01/17/2012 11:24 am ET Updated Mar 18, 2012

My Doctorate in Tebowing

True believers have spun into overdrive regarding the Tim Tebow miracle: a synchronicity that falls into the same category of mystic coincidence that sent me to get my doctorate in religion from Vanderbilt University in the first place.

In fact, the questions the Tebow phenomenon raise -- and just as important, the answer I came to regarding it -- was the most valuable thing I learned from my broad and deep exploration of the History and Critical Theory of Religion, my particular field of expertise.

Tim Tebow, as you undoubtedly now know, is the NFL Football player who is famously committed to John 3:16, a verse from the New Testament that has long fueled Christian missionary zeal. What recently made him headline news was either the coincidence or the miracle, depending on your vantage point, that in the first round of the playoffs against the Pittsburgh Steelers, he finished the game with 316 passing yards. Yes: 316 or, to the Biblical-minded, 3:16.

Before we all go down on our knees in an act of, yes, "Tebowing", I have to ask the tough question. While there are those who believe that God is working mysteriously and imminently through Tim Tebow's life to not only make him a famous footballer, but to bring fans to Christ, what about someone else, equally devoted but less fortunate? Is there not a soldier somewhere in Afghanistan who recited John 3:16 just as zealously and whose passing at enemy hands did not constitute any miraculous coincidences worthy of the nightly news? Was God working any less mysteriously in one case than another?

While this is a category of question that has always been both confounding and intriguing to me, the urge to come to personal resolution has only accelerated with age. While some get through their twenties or even their thirties believing that their good fortune can be credited to God, I know of very few in their forties and significantly fewer who reach fifty plus who hasn't had something happen to them that has shaken their faith in a personal and imminent God.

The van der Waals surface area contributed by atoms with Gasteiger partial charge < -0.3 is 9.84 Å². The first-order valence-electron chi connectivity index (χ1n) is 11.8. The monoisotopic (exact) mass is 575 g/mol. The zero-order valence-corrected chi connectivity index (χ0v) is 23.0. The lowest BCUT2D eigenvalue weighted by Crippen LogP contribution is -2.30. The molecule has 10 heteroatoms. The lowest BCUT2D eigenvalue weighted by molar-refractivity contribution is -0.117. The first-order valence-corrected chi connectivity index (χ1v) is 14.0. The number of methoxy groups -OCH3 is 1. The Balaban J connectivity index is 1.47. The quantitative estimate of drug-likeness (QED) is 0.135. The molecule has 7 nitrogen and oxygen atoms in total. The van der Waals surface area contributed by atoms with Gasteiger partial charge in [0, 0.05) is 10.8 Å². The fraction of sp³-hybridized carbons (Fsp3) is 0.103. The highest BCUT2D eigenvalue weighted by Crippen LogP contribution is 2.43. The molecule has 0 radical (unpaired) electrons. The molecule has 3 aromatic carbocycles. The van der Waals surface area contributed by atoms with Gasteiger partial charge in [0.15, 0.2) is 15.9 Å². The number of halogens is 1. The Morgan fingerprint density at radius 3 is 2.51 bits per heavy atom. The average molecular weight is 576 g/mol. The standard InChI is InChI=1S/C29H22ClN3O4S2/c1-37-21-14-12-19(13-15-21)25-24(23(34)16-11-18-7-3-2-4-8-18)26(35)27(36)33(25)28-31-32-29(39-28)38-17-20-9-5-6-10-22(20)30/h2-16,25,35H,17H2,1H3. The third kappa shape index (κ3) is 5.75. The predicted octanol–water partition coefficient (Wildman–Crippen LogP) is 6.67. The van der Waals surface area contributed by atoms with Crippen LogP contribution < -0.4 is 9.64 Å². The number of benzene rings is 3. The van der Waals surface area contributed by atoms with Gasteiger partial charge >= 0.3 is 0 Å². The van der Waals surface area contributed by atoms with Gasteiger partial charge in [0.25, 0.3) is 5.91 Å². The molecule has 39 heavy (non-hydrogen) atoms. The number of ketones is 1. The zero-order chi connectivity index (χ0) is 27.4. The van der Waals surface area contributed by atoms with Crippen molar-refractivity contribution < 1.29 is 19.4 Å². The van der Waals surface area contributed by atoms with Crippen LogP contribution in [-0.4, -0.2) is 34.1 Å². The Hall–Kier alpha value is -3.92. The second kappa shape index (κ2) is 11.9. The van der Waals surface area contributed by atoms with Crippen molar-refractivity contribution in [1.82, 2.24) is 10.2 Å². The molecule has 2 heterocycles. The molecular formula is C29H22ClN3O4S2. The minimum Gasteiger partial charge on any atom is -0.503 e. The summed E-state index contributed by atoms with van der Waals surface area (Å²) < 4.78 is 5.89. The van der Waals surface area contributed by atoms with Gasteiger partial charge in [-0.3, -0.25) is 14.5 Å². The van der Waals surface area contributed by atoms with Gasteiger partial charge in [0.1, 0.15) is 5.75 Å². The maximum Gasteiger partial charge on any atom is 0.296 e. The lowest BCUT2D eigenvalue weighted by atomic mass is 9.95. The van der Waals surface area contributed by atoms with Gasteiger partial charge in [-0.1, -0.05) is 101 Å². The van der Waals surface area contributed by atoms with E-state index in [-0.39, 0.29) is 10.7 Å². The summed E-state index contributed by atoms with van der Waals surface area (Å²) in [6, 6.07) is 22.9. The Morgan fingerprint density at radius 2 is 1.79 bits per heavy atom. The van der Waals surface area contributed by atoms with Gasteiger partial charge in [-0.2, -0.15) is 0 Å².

If God can be everywhere with each one of us all the time, where was he when my mom fell out of the bed in her nursing home. I cannot shake the memory of the black and blue mark on her body that went from thigh to chest. I'm not asking here for a 316 yard pass here. But would it have been asking too much to know that my devotion to various Psalms and verses could at least have prevented the rail from giving way?

All this said, I am not a cynic. In fact, I believe that God does work imminently in our lives. There are those times I have prayed for healing, and it has come. There are times I have asked God to bring someone with whom I'd lost touch back into my life, and "accidentally" bumped into them in an elevator. That kind of thing that is now the answer to the question: "What is a Tebow?" So yes, I can believe that God is with Tim Tebow and his 316 yards, and that God is in my own miracles and coincidences, as well.

But my heart is also with the soldier slain seemingly without meaning on the battlefield and my mom's black and blue mark. For there are also those times when God's mysteries are not apparently miraculous and personal. I cannot always find God's hand in the things I encounter and that happen to me and others. A friend receives a serious diagnosis or someone who I know to be a good and worthy person tragically loses his or her job. Are these Tebows, too?

So, to make a long story short, I went for my late-career doctorate to figure it out. What do the scholars, theologians, religious leaders, chaplains, religious historians, psychologists, mystics, social scientists, and so on have to say about this? And here was the answer: the piece of information that finally brought me peace of mind and solid theological ground to stand upon -- the thing that made my seven years investment of time worthwhile.

It's a paradox. That's it. That God can be at once imminent (that every bird that falls from a nest thing) and transcendent (that God works in mysterious ways thing) is the answer. And what's more, I buy it.

So personally, I like to think that God is in the Tebow passes. But I am also making the serious, concerted effort to grow spiritually mature enough to embrace the knowledge that just as surely, God is not the perpetrator of the bad things that happen to us. Instead, I believe that God is with us when they do. And happily for me, this is miraculous enough.